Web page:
“In the Presence of” Alcohol Rules- Are They Fair?

Gabby Maulucci
Sports Editor




Before I begin, let me just applaud all of the efforts from our new Springfield College president, Dr. Mary-Beth Cooper.  She has made such an incredible difference, seemingly overnight.  Students are drawn to her, and employees are ecstatic to be under her leadership.  Overall, Dr. Cooper has made, and continues to make an impact on Springfield College. 

That being said, no institution is perfect.  There are flaws seeping in and out of every single university and college.  Springfield College has made enormous strides to better our school.  Public Safety is now armed and the lighting on campus has improved, making students feel exponentially safer.  However, there is something that has not been addressed that I feel should have been made a priority from the start: the alcohol policy.

On page 56 of our student handbook, Springfield College has listed all of its expectations of its students involving alcohol.  Most, if not all of those rules, parallel the alcohol laws of the Commonwealth of Massachusetts.  Rules such as:

Alcohol consumption of anyone under the age of 21 is prohibited and illegal.

Operating a vehicle under the influence of alcohol is also prohibited and illegal.

An institution obviously has to follow the law.  These laws are in place for our own safety and I think that the majority of Springfield College students know and respect that.  However, there is a rule that I have never understood: the “in the presence of alcohol” rule.  What does that even mean?  In the presence of… as in when I am sitting in a restaurant and everyone around me is drinking?  As in when I’m at home and my mom is enjoying a glass of wine in my presence?  This rule makes absolutely no sense, and it causes discrimination to occur within our campus. 

A friend and senior captain of the men’s lacrosse team, Matt Dalton, has made the decision to not drink.  He is now 21 years old, and still chooses not to partake in alcohol consumption.

“I just, for whatever reason, was not as tempted or experiencing the feeling of wanting to try it.  From there, it just came to the point that I had learned to have fun without it and did not feel the need to start,” Dalton explained.  “And that has continued all the way through until now, my senior year of college.”

Four years ago when we were freshmen, Dalton was always the designated driver for the team.  He would go to their townhouse for parties and then made sure that everyone knew that they had a sober ride downtown or off campus.  He was more than willing to make sure that his teammates got around safely.  I send a deserving applause to both Dalton and the lacrosse team for being responsible.  But for some reason, Springfield College does not see it that way.  For simply being inside of the townhouses (which were not restricted to 21-year-olds at the time), Dalton would be written up for an alcohol violation- “in the presence of…”  A student who was more responsible than most 18-year-olds was getting punished for being around alcohol, regardless of the fact that he never intended to drink at all.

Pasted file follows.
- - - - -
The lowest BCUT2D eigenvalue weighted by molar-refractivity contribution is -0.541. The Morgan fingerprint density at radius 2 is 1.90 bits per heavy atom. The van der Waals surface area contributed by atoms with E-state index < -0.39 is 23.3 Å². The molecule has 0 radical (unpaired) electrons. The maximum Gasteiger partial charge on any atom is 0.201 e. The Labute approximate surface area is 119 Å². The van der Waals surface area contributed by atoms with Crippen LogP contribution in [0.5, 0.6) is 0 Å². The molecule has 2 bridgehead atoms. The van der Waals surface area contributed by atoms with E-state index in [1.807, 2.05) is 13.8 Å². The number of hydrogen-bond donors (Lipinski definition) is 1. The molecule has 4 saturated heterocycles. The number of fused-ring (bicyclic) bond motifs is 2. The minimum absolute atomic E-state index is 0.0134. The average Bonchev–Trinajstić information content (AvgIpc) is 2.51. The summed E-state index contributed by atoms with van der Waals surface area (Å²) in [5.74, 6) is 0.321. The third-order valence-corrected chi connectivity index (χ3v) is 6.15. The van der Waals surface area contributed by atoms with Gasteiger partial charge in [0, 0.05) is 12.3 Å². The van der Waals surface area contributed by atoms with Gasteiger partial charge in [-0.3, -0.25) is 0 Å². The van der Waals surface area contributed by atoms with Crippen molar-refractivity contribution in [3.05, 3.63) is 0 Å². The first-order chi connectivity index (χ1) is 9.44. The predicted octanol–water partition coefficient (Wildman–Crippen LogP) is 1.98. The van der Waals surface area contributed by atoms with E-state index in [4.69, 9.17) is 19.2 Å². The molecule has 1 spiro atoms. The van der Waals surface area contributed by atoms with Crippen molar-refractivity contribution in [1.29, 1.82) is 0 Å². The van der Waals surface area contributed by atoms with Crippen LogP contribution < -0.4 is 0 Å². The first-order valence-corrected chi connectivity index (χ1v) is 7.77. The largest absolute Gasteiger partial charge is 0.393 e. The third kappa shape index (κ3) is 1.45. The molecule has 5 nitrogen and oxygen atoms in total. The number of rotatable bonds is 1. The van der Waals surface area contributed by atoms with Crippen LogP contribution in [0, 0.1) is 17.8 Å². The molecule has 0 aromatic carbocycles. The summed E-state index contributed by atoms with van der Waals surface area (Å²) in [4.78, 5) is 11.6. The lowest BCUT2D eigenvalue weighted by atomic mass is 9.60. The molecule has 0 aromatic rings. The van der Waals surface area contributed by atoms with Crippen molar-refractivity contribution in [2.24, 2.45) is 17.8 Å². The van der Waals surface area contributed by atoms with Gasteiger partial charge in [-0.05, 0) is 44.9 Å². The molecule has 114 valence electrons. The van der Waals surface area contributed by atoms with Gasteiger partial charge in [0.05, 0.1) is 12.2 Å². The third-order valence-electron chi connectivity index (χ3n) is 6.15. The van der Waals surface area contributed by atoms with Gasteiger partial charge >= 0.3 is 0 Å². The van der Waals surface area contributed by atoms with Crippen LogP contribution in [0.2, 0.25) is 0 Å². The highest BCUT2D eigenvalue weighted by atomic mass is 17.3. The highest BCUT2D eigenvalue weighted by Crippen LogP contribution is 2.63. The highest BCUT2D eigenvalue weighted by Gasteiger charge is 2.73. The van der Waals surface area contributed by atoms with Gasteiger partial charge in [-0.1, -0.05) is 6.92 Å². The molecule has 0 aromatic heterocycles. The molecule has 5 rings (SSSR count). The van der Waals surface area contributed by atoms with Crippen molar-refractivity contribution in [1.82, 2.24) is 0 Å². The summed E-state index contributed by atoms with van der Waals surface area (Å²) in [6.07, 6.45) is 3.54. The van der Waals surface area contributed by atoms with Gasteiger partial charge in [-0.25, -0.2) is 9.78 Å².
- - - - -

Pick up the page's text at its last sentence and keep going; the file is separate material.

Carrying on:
“From my point of view, I believe that the ‘in the presence rule’ should have certain levels to it, regarding the consumption of alcohol as well.  I have been in plenty of situations in which I am going out alongside everyone else or driving people safely to where they need to be, and staying there to enjoy my night as well.  ‘In the presence of’ is tough to avoid no matter the situation because I am still out having my own good time, just without the consumption of alcohol,” Dalton said.  “It is very difficult to go out in a college setting and not find oneself amidst alcohol, whether consuming it or not.  Those who are not consuming it, however, are at the same risks to documentation and disciplinary action.”

The message that the school is sending is something that my parents have cringed at.  Ultimately it encourages sports teams and groups of friends to discriminate against their fellow teammates and pals based on age.  When the lacrosse team, or any other Springfield College team, club or intramural, has a team bonding exercise on Sunday where they watch the football game and enjoy a beverage, none of the underclassmen are allowed because it is against the rules to literally watch someone else drink a beer!  How is that relevant to a student’s safety? 

I understand completely that dealing with topics such as alcohol and substance abuse is extremely difficult.  I respect that it is hard to find a happy medium; however, this is not the happy medium.  Springfield College’s alcohol policies are unreasonable and inconsistent.  Students want to see a change, and if no one is willing to make that change, then I think we deserve an explanation as to why these rules are in place. 


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